About six months later, Julius, was shot down over Germany. He would spend more than nine months as a prisoner-of-war. Early on in the war, he’d taken pliers and flattened out the “H” stamped on his dog tag — Hebrew — for fear of what the Germans would do. He told his captors he was Protestant.
Julius’ family presumed him dead.
“Most of those on his plane parachuted and were murdered when they landed,” Julius’ son, also Louis Karp, said this month from Boulder, Colo.
With Milton Karp not yet in the service, that left the fourth brother, Morris, stationed in Belgium and poised to enter the Battle of the Bulge.
Morris’ wife and mother both sat down and composed a letter to the president of the United States. Jennie Karp asked Franklin Roosevelt, “Would you please bring home my son?”
If this sounds familiar, it was the premise of the film Saving Private Ryan. And as in the movie, the military found Morris and got him a job Stateside. Many in his unit later would be killed, sister Edith Gale said from Farmers Branch, Texas, near Dallas.
The family of Jim Henderson hadn’t known he was planning to ship overseas, “so it was quite a shock” when a military official made that phone call, recalled Star Filbert, his niece’s daughter.
George Durrett’s family in Mississippi also didn’t even have a phone, and the military men had to call a neighbor to go next door.
In North Carolina, James Fore’s 11-year-old sister Mary was home sick. She’d missed the last day of school before Christmas.
“I remember that day vividly,” Mary Fore Raines, now 81, said this month. Her mother answered the phone but was hard of hearing and couldn’t understand the caller. She asked him to call back later when her husband, a rural mail carrier, was home.
James’ father did get home and got that call, from a chaplain.
“The grieving he did was very private,” Mary said. “I never saw him break down. But I know he did.”
In Erie, Pa., a telegram arrived for the parents of Howard Sewell. Later, 14-year-old Elma Sewell went with her parents to a funeral home. While she sat outside, her parents identified their son.
Pilot Sam Dean’s wife, Louise, had just been visiting him in Florida and had left Dec. 20. When she returned to Montana “is when she got the news,” stepson Bruce Nixon said. Dean’s hat and wallet, which somehow had survived the crash and fire, were sent to his widow.
‘Glory to them that die in this great cause’
Within days of the crash, accompanied by a military escort, Mizell-Simon Mortuary, 413 Hibiscus St. in West Palm Beach, began sending the bodies of The 14 on their journeys home. Cáceres, from Puerto Rico, would take a little longer. But 13 of the 14 would be on their way by that Saturday. Christmas Day. The birthday of Edward Wolbers.
Wolbers’ body arrived in Ohio on Christmas Eve, but the military escort slept with the casket at the Loveland train station, rather than force the family to cope with it on the holiday. Ed Wolbers is buried at Gate of Heaven Cemetery in Cincinnati.
“I mean, how many did we lose in that war, for crying out loud. It’s just another stat,” nephew Ed Wolbers said in the kitchen of his home in The Villages, near Ocala. “But he’s always been a point of pride for the family.”
Grave of Samuel Dean, the pilot, at Resurrection Cemetery, Helena, Mont.
Two weeks after Samuel Dean’s death, Louise Dean signed an application for an upright marble headstone for her husband. It would be shipped from Vermont via rail to Resurrection Cemetery in Helena, where he is buried. Louise had $1,000. She took her infant son and bought a 160-acre horse ranch in the Montana wilds. She’d stay there for six decades, dying at 92 in 2009.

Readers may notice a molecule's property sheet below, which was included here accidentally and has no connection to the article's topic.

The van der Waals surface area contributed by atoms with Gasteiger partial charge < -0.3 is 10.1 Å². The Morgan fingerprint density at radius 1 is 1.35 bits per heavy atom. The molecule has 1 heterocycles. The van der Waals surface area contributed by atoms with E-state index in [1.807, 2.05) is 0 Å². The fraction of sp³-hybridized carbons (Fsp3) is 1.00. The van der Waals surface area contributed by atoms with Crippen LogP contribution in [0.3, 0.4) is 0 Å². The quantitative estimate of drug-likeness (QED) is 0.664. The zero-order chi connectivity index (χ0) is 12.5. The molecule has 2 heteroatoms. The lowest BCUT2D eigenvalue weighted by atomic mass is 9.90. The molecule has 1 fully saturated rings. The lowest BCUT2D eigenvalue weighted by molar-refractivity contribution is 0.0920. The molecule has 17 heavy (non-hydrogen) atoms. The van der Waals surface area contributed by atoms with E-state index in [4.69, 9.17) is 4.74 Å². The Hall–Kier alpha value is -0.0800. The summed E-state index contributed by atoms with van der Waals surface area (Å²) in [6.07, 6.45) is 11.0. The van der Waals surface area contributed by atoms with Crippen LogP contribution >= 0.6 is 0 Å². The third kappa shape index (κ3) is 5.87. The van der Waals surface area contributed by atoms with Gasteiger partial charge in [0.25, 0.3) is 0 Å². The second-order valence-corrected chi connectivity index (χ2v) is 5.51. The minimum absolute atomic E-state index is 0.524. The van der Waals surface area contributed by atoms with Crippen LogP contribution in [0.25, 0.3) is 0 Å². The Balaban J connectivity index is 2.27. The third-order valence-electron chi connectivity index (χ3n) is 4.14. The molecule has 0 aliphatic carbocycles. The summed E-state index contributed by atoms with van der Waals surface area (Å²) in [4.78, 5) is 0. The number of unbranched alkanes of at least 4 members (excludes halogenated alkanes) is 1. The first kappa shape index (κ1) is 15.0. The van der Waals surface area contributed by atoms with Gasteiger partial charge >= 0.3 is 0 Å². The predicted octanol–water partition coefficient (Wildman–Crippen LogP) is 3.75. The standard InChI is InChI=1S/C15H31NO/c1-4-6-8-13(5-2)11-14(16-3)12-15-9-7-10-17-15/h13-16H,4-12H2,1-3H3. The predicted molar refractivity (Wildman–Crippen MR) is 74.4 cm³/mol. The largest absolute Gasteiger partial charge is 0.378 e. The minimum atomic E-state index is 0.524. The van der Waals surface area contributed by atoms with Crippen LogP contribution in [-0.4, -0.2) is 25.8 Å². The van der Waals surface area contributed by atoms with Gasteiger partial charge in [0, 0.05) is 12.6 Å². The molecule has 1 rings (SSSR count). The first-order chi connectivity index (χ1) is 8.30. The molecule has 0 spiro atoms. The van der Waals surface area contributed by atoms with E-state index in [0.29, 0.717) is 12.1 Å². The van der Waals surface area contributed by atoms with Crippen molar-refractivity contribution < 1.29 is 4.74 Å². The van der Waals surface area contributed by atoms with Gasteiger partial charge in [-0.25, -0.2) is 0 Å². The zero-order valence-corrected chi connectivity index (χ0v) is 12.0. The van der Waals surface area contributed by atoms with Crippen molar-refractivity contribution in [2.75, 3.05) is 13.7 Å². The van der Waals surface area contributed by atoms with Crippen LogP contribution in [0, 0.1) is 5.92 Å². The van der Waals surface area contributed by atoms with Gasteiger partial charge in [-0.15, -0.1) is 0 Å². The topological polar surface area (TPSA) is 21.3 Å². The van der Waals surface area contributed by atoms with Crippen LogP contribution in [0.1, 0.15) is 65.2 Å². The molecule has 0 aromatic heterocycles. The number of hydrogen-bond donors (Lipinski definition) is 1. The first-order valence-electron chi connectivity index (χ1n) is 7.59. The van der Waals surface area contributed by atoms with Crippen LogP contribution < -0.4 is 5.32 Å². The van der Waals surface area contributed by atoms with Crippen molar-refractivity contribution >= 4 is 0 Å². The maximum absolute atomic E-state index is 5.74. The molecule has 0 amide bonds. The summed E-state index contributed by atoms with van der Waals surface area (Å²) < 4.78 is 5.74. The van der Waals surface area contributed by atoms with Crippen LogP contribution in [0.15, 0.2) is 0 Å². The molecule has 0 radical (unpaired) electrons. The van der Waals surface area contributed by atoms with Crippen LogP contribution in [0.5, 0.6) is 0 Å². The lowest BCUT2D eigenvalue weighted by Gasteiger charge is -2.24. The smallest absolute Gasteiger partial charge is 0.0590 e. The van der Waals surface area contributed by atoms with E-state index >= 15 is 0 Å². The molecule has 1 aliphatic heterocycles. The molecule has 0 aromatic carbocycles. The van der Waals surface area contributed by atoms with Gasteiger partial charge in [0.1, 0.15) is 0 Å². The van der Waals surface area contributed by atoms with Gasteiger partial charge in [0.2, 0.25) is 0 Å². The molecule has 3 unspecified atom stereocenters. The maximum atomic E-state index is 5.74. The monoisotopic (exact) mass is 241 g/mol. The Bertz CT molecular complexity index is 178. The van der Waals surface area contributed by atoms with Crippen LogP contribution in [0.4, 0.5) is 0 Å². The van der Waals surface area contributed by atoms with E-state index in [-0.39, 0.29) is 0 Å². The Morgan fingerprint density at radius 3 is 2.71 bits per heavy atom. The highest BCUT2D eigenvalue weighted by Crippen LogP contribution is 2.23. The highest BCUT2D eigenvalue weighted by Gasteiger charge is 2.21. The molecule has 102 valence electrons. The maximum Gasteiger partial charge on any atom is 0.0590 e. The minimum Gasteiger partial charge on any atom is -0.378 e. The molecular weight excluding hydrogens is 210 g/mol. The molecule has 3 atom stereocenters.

On July 20, 1949, some 5½ years after the crash that killed his son, Juan Silvestre Cáceres applied for an upright flat granite headstone. It was shipped in August 1950 from Columbus, Miss., to the Cabo Rojo Cemetery in Mayaguez, where Radamés Cáceres is buried.
Doug Dauphin is buried at Mount Olivet Cemetery in Detroit, Bert Sauls at Myrtle Hill Memorial Park in Tampa, Louis Karp at Mount Lebanon Cemetery in Queens, Howard Sewell at Wintergreen Gorge Cemetery in Erie, and Ken Markle in the family plot at Walkill Cemetery in Phillipsburg, N.Y.
George Durrett is buried at Friendship Cemetery in Columbus, Miss.. His stone says, “Prepare to meet me in heaven.”
At graveside services for Jim Henderson at Sacramento Memorial Lawn Cemetery, an Army Air Corps band came from nearby Mather Field, where Jim had driven a truck before joining the military.
At the Catholic cemetery in LaMoure, Doug Schmoker’s pallbearers were six of his brothers. Former servicemen, veterans and legionnaires formed an honor escort. A squad of riflemen sent three volleys echoing over the North Dakota plains. Two buglers played taps. And, as per tradition, the American flag draping Schmoker’s coffin was folded in a military triangle. Chaplain Albert Ness presented it to his mother, on behalf of a grateful nation.
Robert Watson was returned to Fresno for funeral services under the direction of Sullivan Burns and Blair Funeral Home.
Services for Harold Richards were held Dec. 28 at the Methodist Episcopal Church in Elmwood, Neb. Officiating was Rev. H.A. Fintel, the man who’d performed the Richards’ wedding ceremony in March 1943, just eight months earlier. Richards is buried in Wabash Cemetery, Wabash, Neb. His stone reads, “Glory to them that die in this great cause.”
Jim Fore was featured in the July 1944 “Assembly,” the magazine of West Point graduates. He is buried at Whiteville Memorial Cemetery in North Carolina.
Bert Saul’s daughter Sylvia has a son, Steven Waugh, in the U.S. Army. He fought in Afghanistan. He carries in his left shirt pocket a photograph of the grandfather he never knew.
This month, Linda Sauls White was asked about her father, who died two months before she was born, whom she never knew. How would she like the nation to remember him?
She thought about it, then said simply, “with honor.”
Ken Markle left a grieving mother, as those men nearly always do. A woman who had to remove a blue star from her window and replace it with one of gold.
This small item appeared Dec. 22, 1948, in the Middletown, N.Y., newspaper:
“IN LOVING MEMORY of Kenny, Kenneth N. Markle. Army Air Corps, who left us so suddenly five years today. December 22nd, 1943. Some day, some time. We will understand. Mother.”